Religion has played a pivotal role in the development of information and print cultures. In the case of Western history, the Protestant Reformation and the development of the printing press invigorated each other. The importance of private Bible study was conductive to an increasingly literate populace in Protestant areas. Print matter in form of books, pamphlets, tracts, newsletters, newspapers, and magazines disseminated different positions and thus contributed to the formation of communities as well as to the demarcation between competing worldviews. Print journalism, as a powerful form of communication, has been an influential instrument in defining news, shaping opinions, and unifying and dividing people. The religious press has been an important feature of this process. As Fackler and Lippy pointed out for the United States, “since the emergence of periodical publications geared toward a mass market, religious titles have accounted for a substantial percentage of the total; for much of the nineteenth century they outnumbered strictly secular magazines, newspapers, and cognate periodicals” (P. Mark Fackler and Charles H. Lippy (eds.), Popular Religious Magazines of the United States. Westprot, CT and London: Greenwood Press, 1995, p. xi.). A study of religious press and print cultures in different times and places thus will be a worthwhile undertaking.

A rediscovery of religion in recent times has focused new interest on religions’ influence on the public sphere. While current studies focus on both, the use of public media by religious actors and the portrayal of religion in public media, relatively little attention has been paid to the religious press itself. Even in an avowedly religious country like the United States of America, the 1963 observation of religious scholar Martin Marty that “[t]he Protestant Press (…) [t]o the public (..) is largely invisible“ (Marty, Deedy, Jr., Silverman, Lekachman (eds.), The Religious Press in America, Holt, Rinehart and Wintston: New York, Chicago, San Francisco 1963, p. 16.) is still largely true today. With this conference, we want to address this shortcoming by bringing together scholars working on topics dealing with the religious press and print culture throughout US history.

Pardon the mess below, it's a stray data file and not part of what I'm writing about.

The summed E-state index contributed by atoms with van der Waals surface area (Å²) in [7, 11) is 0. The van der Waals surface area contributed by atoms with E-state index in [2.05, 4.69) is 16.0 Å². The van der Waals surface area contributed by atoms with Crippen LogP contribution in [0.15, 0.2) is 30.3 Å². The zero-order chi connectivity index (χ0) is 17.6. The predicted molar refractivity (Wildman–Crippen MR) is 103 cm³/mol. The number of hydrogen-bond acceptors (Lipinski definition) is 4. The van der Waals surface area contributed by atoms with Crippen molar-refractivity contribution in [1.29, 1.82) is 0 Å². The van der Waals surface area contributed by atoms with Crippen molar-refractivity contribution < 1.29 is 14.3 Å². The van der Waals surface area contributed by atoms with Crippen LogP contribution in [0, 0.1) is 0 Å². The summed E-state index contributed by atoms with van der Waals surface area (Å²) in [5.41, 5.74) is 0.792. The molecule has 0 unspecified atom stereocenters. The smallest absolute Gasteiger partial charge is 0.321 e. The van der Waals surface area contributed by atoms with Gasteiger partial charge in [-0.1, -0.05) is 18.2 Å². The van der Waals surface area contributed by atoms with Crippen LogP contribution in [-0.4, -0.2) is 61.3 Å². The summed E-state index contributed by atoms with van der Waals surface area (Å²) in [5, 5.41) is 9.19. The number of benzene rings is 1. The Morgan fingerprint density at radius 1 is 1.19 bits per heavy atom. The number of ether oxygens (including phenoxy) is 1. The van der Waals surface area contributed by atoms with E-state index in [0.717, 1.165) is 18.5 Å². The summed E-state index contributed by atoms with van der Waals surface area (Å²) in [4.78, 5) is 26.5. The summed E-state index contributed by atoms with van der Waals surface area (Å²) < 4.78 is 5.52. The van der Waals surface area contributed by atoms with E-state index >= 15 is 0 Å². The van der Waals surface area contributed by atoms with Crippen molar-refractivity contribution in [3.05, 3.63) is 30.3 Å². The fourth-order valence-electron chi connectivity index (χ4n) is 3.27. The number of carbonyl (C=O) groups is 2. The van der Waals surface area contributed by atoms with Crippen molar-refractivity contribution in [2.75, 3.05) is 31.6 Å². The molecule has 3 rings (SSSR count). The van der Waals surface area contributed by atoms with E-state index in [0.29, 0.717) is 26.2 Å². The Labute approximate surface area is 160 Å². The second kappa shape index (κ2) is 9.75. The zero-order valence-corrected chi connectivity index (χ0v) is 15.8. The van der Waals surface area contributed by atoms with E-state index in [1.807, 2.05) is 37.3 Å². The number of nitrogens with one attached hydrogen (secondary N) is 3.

The conference will explore how the study of the religious press can contribute to our understanding of both religions and religious actors, as well as the shaping of culture, politics, and society. We are interested in questions of method as much as in case study examples. How do we best approach religious print matter, what questions can such studies answer, and which new perspectives might they open up? Furthermore, we want to address questions like: What roles play individuals like editors, writers, and financiers in religious print culture? What structures underlie and what networks facilitate the religious press? What can we learn about the internal workings of religious groups? How do religious identities emerge and how are they maintained? How is the religious described and communicated? What strategies are employed to draw boundaries or unite disparate movements? How do different genres function within the context of the religious press? By what strategies are events explained and defined and do they impact the larger culture? What is the interrelation and meaning-exchange between a society and a religious subculture?

We invite scholars working on topics relating to religion, the press, and print culture from across the disciplinary spectrum and at all stages of their careers. The conference is situated within the framework of a project on “Early American Religious Periodicals” led by Prof. Oliver Scheiding and funded by the German Research Foundation (DFG). The conference will take place at the Johannes-Gutenberg University in Mainz, Germany.